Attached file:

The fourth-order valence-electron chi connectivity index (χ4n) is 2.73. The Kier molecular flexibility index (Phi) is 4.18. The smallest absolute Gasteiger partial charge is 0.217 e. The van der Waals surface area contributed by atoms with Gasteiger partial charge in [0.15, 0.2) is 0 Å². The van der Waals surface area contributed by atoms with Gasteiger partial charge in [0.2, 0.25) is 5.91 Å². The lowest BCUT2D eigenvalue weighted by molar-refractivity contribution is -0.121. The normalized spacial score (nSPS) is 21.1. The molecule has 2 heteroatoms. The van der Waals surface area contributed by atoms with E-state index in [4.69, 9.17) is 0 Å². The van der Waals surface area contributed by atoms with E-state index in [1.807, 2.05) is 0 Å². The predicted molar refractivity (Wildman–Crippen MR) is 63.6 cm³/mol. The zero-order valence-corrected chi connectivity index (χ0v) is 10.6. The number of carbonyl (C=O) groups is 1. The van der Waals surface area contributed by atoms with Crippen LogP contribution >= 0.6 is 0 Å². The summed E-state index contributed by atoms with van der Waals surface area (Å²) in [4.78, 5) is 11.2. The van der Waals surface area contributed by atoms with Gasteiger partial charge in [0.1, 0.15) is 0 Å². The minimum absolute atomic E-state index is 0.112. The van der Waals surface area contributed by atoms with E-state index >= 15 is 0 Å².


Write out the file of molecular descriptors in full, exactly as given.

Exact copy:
The fourth-order valence-electron chi connectivity index (χ4n) is 2.73. The Kier molecular flexibility index (Phi) is 4.18. The smallest absolute Gasteiger partial charge is 0.217 e. The van der Waals surface area contributed by atoms with Gasteiger partial charge in [0.15, 0.2) is 0 Å². The van der Waals surface area contributed by atoms with Gasteiger partial charge in [0.2, 0.25) is 5.91 Å². The lowest BCUT2D eigenvalue weighted by molar-refractivity contribution is -0.121. The normalized spacial score (nSPS) is 21.1. The molecule has 2 heteroatoms. The van der Waals surface area contributed by atoms with E-state index in [4.69, 9.17) is 0 Å². The van der Waals surface area contributed by atoms with E-state index in [1.807, 2.05) is 0 Å². The predicted molar refractivity (Wildman–Crippen MR) is 63.6 cm³/mol. The zero-order valence-corrected chi connectivity index (χ0v) is 10.6. The number of carbonyl (C=O) groups is 1. The van der Waals surface area contributed by atoms with Crippen LogP contribution >= 0.6 is 0 Å². The summed E-state index contributed by atoms with van der Waals surface area (Å²) in [4.78, 5) is 11.2. The van der Waals surface area contributed by atoms with Gasteiger partial charge in [0.1, 0.15) is 0 Å². The minimum absolute atomic E-state index is 0.112. The van der Waals surface area contributed by atoms with E-state index >= 15 is 0 Å².